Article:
Schlesinger was born in 1917 in Columbus, Ohio, the son of a distinguished historian who taught at Ohio State University but moved to Harvard a few years after Arthur was born. Arthur went to Philips Exeter Academy and later to Harvard, graduating summa cum laude in 1938. In the summer of 1942 Schlesinger went to work for the Office of War Information. Then he switched to the OSS, the wartime forerunner of the CIA, and was stationed first in Washington, then in London, Paris and Germany. In the OSS, as everywhere else Schlesinger has worked, he was known as an amiable gossip. A woman who had just arrived in wartime London from Washington headquarters remembers being cautioned: “Don’t tell Arthur anything you don’t want broadcast. He can’t keep a secret.”
In 1945 Schlesinger’s book The Age of Jackson, which he had written before the war, won the Pulitzer Prize for history. Schlesinger returned to Harvard as an associate professor. Soon, however, he began moving out of the academic world and into political action. In 1952 and 1956 he served as a member of Adlai Stevenson’s staff during his presidential campaigns.
Schlesinger flowered as a political adviser during the Kennedy years. “It was actually RFK who got me into the White House,” Schlesinger says. “Bobby wanted to diversify the White House. He didn’t want just political people around the President. I guess I was the general liaison with the liberals and the intellectuals.”
Economist Galbraith, an old Schlesinger friend, recalls, “Jack Kennedy used to talk to Arthur whenever he was opening up a new range of thought. Kennedy liked this. It helped him get out of the rut of memorandums and papers and files. Arthur could be counted on to take an independent view of matters. He has never been one to accept conventional wisdom.”
Myer Feldman, deputy special counsel to Presidents Kennedy and Johnson, says that Schlesinger was “a fast thinker, and his views were always unequivocal. He was impatient with people who could not grasp his ideas.”
When Kennedy was assassinated and Lyndon Johnson returned to Washington as the new President, Schlesinger angered some grieving New Frontiersmen when he hurried to shake Johnson’s hand as he came off Air Force One. But as the kind of Eastern intellectual whom Johnson was uncomfortable around, Schlesinger’s days in the White House were numbered. Privately Johnson often scorned Schlesinger’s role in the Kennedy administration. “Hell, Jack only kept Arthur around to write Christmas greetings to the U.N.,” Johnson once said.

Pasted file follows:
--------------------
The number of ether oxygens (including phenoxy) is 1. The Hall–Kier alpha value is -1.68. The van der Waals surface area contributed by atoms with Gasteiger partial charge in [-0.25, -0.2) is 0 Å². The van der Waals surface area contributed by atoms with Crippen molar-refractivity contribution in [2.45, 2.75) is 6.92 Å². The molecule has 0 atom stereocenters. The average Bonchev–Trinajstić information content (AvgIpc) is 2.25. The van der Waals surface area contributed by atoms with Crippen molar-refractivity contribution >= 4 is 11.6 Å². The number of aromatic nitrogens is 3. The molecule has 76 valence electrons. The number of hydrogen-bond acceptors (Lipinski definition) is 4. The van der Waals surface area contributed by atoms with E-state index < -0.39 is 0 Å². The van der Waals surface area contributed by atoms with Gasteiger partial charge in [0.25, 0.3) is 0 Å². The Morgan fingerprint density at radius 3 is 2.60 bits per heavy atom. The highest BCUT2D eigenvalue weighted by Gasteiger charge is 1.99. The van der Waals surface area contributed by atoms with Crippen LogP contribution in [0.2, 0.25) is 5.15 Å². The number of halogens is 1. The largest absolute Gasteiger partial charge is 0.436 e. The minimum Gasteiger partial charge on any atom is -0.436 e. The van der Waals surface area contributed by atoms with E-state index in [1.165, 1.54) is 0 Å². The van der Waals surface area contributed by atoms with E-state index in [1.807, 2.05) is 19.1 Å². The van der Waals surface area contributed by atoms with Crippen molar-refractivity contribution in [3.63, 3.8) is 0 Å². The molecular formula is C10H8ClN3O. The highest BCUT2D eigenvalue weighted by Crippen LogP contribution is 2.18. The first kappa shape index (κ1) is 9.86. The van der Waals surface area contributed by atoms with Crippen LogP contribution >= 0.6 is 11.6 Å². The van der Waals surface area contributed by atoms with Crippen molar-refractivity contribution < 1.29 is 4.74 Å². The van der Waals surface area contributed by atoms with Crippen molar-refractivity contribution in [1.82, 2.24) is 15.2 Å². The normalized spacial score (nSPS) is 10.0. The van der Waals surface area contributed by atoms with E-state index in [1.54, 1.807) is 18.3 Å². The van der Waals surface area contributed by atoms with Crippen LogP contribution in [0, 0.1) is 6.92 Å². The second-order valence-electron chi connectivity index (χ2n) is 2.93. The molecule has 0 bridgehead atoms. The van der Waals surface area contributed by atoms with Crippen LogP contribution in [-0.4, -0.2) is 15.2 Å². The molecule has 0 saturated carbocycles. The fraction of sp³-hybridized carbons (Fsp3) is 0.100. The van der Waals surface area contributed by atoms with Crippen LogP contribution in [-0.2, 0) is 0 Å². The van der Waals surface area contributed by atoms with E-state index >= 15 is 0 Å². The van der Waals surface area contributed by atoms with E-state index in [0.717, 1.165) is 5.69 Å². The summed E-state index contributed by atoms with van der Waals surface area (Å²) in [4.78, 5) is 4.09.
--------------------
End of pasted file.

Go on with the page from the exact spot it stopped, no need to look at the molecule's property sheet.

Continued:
Schlesinger went back to teaching and writing—his memoir of the Kennedy administration, A Thousand Days, was a best-seller—and he now professes no desire ever to return to politics. “I served under the best possible circumstances,” he says, “and now all I want is to be left alone to be a historian. When I finish the book I’m writing now, I plan to go back to The Age of Roosevelt. I want to write three or four more volumes and just keep on going.”
In the present election campaign Schlesinger has reservations about Jimmy Carter, but concedes that he will vote for him. What interests Schlesinger most about a candidate, he says, is his sense of humor, and he fears that Carter doesn’t have one. By that measurement, Schlesinger believes “the most classy candidate was Mo Udall.” Who are other Democrats he admires? “Mike Mansfield. Frank Church. Teddy Kennedy.” Does he think that Teddy will ever run for President? “I don’t know. But I hope he does. I think he would make an excellent President.”
Two qualities mark Arthur Schlesinger the host. One is his ability to converse entertainingly about nearly any subject. Movies are a favorite: he has loved them since childhood. “I once found a diary,” he recalls, “in which I kept an account of every movie I saw from 1933 to 1939. When I was a boy, my two heroes were H. L. Mencken and George Jean Nathan, the critic. Oh, I wanted to be a critic. When I first came to New York, I used to stand outside the building where Nathan lived. Once I actually encountered him in an elevator, but I was too frightened to speak to him. What are some of my favorite films? 8 ½. High Noon. I think that Nashville is the best American film of recent times.” Schlesinger writes about movies from time to time for Vogue.
At his cocktail parties Schlesinger also tries to combine people of all ages and interests, as at a reception he gave recently to celebrate the publication of his son Steve’s book The New Reformers. The guest list itself was worth a story in Women’s Wear Daily. Mrs. Schlesinger invited her cousins Jonathan Churchill, a lawyer, and Cass Canfield Jr., an editor at Harper & Row. There were Tim Seldes, a literary agent; Jann Wenner, editor, and Joe Armstrong, publisher, of Rolling Stone; actress Phyllis Newman and lyricist Adolph Green; director Sidney Lumet and his wife, Gail; Peter and Cheray Duchin; the Steve Smiths.
The party spilled out of the bright yellow living room, down the steps and into the large garden. From there the guests could look up and see both their host and hostess in a large bay window on the second floor. Arthur Schlesinger Jr. was having a very good time.